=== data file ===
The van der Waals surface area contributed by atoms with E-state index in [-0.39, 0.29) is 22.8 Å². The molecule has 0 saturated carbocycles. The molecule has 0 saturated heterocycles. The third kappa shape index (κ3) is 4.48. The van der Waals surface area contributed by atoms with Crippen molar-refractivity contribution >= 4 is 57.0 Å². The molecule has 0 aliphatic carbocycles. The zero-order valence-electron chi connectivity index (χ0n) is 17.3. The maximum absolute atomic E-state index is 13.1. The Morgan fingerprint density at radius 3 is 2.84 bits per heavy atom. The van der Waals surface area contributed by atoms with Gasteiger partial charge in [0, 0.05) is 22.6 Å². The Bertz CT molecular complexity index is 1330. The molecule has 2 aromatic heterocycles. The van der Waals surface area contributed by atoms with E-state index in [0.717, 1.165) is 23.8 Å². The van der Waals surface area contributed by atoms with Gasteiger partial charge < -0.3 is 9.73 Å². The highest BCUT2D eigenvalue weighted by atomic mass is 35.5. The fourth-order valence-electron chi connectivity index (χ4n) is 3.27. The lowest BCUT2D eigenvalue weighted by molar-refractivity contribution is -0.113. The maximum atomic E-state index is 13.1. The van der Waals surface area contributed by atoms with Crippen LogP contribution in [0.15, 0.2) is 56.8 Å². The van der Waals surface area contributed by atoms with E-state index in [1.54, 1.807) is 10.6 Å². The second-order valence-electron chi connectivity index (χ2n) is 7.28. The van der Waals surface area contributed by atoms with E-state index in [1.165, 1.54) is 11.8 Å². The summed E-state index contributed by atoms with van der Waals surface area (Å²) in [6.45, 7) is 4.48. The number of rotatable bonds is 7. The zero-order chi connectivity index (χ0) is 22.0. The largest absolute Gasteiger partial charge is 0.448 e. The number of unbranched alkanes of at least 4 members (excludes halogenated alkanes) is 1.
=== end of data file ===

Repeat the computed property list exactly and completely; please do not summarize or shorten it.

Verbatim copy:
The van der Waals surface area contributed by atoms with E-state index in [-0.39, 0.29) is 22.8 Å². The molecule has 0 saturated carbocycles. The molecule has 0 saturated heterocycles. The third kappa shape index (κ3) is 4.48. The van der Waals surface area contributed by atoms with Crippen molar-refractivity contribution >= 4 is 57.0 Å². The molecule has 0 aliphatic carbocycles. The zero-order valence-electron chi connectivity index (χ0n) is 17.3. The maximum absolute atomic E-state index is 13.1. The Morgan fingerprint density at radius 3 is 2.84 bits per heavy atom. The van der Waals surface area contributed by atoms with Gasteiger partial charge in [0, 0.05) is 22.6 Å². The Bertz CT molecular complexity index is 1330. The molecule has 2 aromatic heterocycles. The van der Waals surface area contributed by atoms with E-state index in [0.717, 1.165) is 23.8 Å². The van der Waals surface area contributed by atoms with Gasteiger partial charge < -0.3 is 9.73 Å². The highest BCUT2D eigenvalue weighted by atomic mass is 35.5. The fourth-order valence-electron chi connectivity index (χ4n) is 3.27. The lowest BCUT2D eigenvalue weighted by molar-refractivity contribution is -0.113. The maximum atomic E-state index is 13.1. The van der Waals surface area contributed by atoms with Crippen LogP contribution in [0.15, 0.2) is 56.8 Å². The van der Waals surface area contributed by atoms with E-state index in [1.54, 1.807) is 10.6 Å². The second-order valence-electron chi connectivity index (χ2n) is 7.28. The van der Waals surface area contributed by atoms with E-state index in [1.165, 1.54) is 11.8 Å². The summed E-state index contributed by atoms with van der Waals surface area (Å²) in [6.45, 7) is 4.48. The number of rotatable bonds is 7. The zero-order chi connectivity index (χ0) is 22.0. The largest absolute Gasteiger partial charge is 0.448 e. The number of unbranched alkanes of at least 4 members (excludes halogenated alkanes) is 1.